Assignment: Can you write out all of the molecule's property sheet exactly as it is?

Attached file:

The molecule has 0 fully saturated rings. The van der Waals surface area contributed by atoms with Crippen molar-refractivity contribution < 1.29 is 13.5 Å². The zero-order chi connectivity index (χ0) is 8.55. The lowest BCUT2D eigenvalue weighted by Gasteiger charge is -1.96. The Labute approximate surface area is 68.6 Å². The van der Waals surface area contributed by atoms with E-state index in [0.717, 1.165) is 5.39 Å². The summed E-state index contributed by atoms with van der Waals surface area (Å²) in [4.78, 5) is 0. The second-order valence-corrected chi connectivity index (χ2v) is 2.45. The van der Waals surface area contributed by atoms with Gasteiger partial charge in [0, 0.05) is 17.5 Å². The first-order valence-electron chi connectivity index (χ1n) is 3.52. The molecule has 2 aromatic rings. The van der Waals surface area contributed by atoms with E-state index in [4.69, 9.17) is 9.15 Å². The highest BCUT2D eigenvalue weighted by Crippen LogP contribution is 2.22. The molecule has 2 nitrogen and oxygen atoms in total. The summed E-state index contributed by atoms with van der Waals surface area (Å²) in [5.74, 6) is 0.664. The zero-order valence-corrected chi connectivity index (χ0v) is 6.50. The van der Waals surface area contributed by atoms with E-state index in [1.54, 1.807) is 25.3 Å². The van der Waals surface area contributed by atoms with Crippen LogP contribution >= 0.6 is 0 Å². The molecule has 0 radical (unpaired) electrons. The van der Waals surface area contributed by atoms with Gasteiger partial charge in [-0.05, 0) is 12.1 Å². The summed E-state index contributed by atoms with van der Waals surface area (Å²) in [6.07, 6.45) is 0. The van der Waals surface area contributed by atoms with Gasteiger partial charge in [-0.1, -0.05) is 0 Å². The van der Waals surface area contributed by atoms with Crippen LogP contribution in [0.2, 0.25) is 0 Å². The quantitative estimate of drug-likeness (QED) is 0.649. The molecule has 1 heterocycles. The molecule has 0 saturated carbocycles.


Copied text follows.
The molecule has 0 fully saturated rings. The van der Waals surface area contributed by atoms with Crippen molar-refractivity contribution < 1.29 is 13.5 Å². The zero-order chi connectivity index (χ0) is 8.55. The lowest BCUT2D eigenvalue weighted by Gasteiger charge is -1.96. The Labute approximate surface area is 68.6 Å². The van der Waals surface area contributed by atoms with E-state index in [0.717, 1.165) is 5.39 Å². The summed E-state index contributed by atoms with van der Waals surface area (Å²) in [4.78, 5) is 0. The second-order valence-corrected chi connectivity index (χ2v) is 2.45. The van der Waals surface area contributed by atoms with Gasteiger partial charge in [0, 0.05) is 17.5 Å². The first-order valence-electron chi connectivity index (χ1n) is 3.52. The molecule has 2 aromatic rings. The van der Waals surface area contributed by atoms with E-state index in [4.69, 9.17) is 9.15 Å². The highest BCUT2D eigenvalue weighted by Crippen LogP contribution is 2.22. The molecule has 2 nitrogen and oxygen atoms in total. The summed E-state index contributed by atoms with van der Waals surface area (Å²) in [5.74, 6) is 0.664. The zero-order valence-corrected chi connectivity index (χ0v) is 6.50. The van der Waals surface area contributed by atoms with E-state index in [1.54, 1.807) is 25.3 Å². The van der Waals surface area contributed by atoms with Crippen LogP contribution >= 0.6 is 0 Å². The molecule has 0 radical (unpaired) electrons. The van der Waals surface area contributed by atoms with Gasteiger partial charge in [-0.05, 0) is 12.1 Å². The summed E-state index contributed by atoms with van der Waals surface area (Å²) in [6.07, 6.45) is 0. The van der Waals surface area contributed by atoms with Gasteiger partial charge in [-0.1, -0.05) is 0 Å². The van der Waals surface area contributed by atoms with Crippen LogP contribution in [0.2, 0.25) is 0 Å². The quantitative estimate of drug-likeness (QED) is 0.649. The molecule has 1 heterocycles. The molecule has 0 saturated carbocycles.